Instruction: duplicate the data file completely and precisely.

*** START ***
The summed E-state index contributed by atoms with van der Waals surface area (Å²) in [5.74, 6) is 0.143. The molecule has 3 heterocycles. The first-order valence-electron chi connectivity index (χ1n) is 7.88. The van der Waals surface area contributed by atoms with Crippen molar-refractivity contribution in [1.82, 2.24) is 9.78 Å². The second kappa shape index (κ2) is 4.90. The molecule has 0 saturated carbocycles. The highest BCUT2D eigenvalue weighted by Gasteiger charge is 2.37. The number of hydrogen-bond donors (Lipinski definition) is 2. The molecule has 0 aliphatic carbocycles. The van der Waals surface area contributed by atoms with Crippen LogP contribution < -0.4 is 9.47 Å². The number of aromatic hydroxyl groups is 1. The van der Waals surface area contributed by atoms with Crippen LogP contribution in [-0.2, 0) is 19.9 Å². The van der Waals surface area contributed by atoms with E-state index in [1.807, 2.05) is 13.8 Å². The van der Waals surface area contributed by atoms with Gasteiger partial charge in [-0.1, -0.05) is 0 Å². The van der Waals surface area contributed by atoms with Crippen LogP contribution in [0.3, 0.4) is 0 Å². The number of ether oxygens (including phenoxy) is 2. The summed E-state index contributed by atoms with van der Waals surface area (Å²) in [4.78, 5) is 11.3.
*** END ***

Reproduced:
The summed E-state index contributed by atoms with van der Waals surface area (Å²) in [5.74, 6) is 0.143. The molecule has 3 heterocycles. The first-order valence-electron chi connectivity index (χ1n) is 7.88. The van der Waals surface area contributed by atoms with Crippen molar-refractivity contribution in [1.82, 2.24) is 9.78 Å². The second kappa shape index (κ2) is 4.90. The molecule has 0 saturated carbocycles. The highest BCUT2D eigenvalue weighted by Gasteiger charge is 2.37. The number of hydrogen-bond donors (Lipinski definition) is 2. The molecule has 0 aliphatic carbocycles. The van der Waals surface area contributed by atoms with Crippen LogP contribution < -0.4 is 9.47 Å². The number of aromatic hydroxyl groups is 1. The van der Waals surface area contributed by atoms with Crippen LogP contribution in [-0.2, 0) is 19.9 Å². The van der Waals surface area contributed by atoms with E-state index in [1.807, 2.05) is 13.8 Å². The van der Waals surface area contributed by atoms with Gasteiger partial charge in [-0.1, -0.05) is 0 Å². The van der Waals surface area contributed by atoms with Crippen LogP contribution in [0.3, 0.4) is 0 Å². The number of ether oxygens (including phenoxy) is 2. The summed E-state index contributed by atoms with van der Waals surface area (Å²) in [4.78, 5) is 11.3.